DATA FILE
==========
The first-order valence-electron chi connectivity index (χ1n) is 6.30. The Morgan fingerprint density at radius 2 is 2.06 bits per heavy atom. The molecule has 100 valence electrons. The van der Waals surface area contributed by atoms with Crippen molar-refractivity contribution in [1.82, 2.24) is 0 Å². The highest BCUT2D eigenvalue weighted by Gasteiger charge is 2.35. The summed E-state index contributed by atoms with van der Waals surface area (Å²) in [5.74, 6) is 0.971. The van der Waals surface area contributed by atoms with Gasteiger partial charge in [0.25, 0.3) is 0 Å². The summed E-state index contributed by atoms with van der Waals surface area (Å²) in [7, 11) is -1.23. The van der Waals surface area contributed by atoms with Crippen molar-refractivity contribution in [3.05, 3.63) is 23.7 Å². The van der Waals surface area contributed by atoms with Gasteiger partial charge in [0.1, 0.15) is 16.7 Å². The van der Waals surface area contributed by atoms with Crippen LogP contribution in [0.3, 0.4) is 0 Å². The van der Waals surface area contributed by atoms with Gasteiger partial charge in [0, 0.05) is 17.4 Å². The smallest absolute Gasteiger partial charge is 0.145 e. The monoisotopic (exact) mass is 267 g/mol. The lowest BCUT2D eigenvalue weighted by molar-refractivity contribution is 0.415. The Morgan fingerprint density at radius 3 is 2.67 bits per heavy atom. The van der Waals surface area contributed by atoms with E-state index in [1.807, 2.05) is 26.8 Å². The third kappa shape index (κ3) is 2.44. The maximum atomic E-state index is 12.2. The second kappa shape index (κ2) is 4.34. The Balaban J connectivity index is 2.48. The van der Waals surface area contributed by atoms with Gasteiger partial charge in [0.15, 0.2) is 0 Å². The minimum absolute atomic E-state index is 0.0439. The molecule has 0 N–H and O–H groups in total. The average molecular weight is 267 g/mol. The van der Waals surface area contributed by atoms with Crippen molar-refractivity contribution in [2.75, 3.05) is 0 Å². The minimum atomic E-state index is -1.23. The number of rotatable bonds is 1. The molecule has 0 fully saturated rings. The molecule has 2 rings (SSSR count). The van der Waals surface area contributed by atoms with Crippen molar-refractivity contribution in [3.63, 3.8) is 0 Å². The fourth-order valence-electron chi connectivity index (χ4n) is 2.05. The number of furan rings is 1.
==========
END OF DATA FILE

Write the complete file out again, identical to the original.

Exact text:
The first-order valence-electron chi connectivity index (χ1n) is 6.30. The Morgan fingerprint density at radius 2 is 2.06 bits per heavy atom. The molecule has 100 valence electrons. The van der Waals surface area contributed by atoms with Crippen molar-refractivity contribution in [1.82, 2.24) is 0 Å². The highest BCUT2D eigenvalue weighted by Gasteiger charge is 2.35. The summed E-state index contributed by atoms with van der Waals surface area (Å²) in [5.74, 6) is 0.971. The van der Waals surface area contributed by atoms with Gasteiger partial charge in [0.25, 0.3) is 0 Å². The summed E-state index contributed by atoms with van der Waals surface area (Å²) in [7, 11) is -1.23. The van der Waals surface area contributed by atoms with Crippen molar-refractivity contribution in [3.05, 3.63) is 23.7 Å². The van der Waals surface area contributed by atoms with Gasteiger partial charge in [0.1, 0.15) is 16.7 Å². The van der Waals surface area contributed by atoms with Crippen LogP contribution in [0.3, 0.4) is 0 Å². The van der Waals surface area contributed by atoms with Gasteiger partial charge in [0, 0.05) is 17.4 Å². The smallest absolute Gasteiger partial charge is 0.145 e. The monoisotopic (exact) mass is 267 g/mol. The lowest BCUT2D eigenvalue weighted by molar-refractivity contribution is 0.415. The Morgan fingerprint density at radius 3 is 2.67 bits per heavy atom. The van der Waals surface area contributed by atoms with E-state index in [1.807, 2.05) is 26.8 Å². The third kappa shape index (κ3) is 2.44. The maximum atomic E-state index is 12.2. The second kappa shape index (κ2) is 4.34. The Balaban J connectivity index is 2.48. The van der Waals surface area contributed by atoms with Gasteiger partial charge in [0.15, 0.2) is 0 Å². The minimum absolute atomic E-state index is 0.0439. The molecule has 0 N–H and O–H groups in total. The average molecular weight is 267 g/mol. The van der Waals surface area contributed by atoms with Crippen molar-refractivity contribution in [2.75, 3.05) is 0 Å². The minimum atomic E-state index is -1.23. The number of rotatable bonds is 1. The molecule has 0 fully saturated rings. The molecule has 2 rings (SSSR count). The van der Waals surface area contributed by atoms with Crippen molar-refractivity contribution in [3.63, 3.8) is 0 Å². The fourth-order valence-electron chi connectivity index (χ4n) is 2.05. The number of furan rings is 1.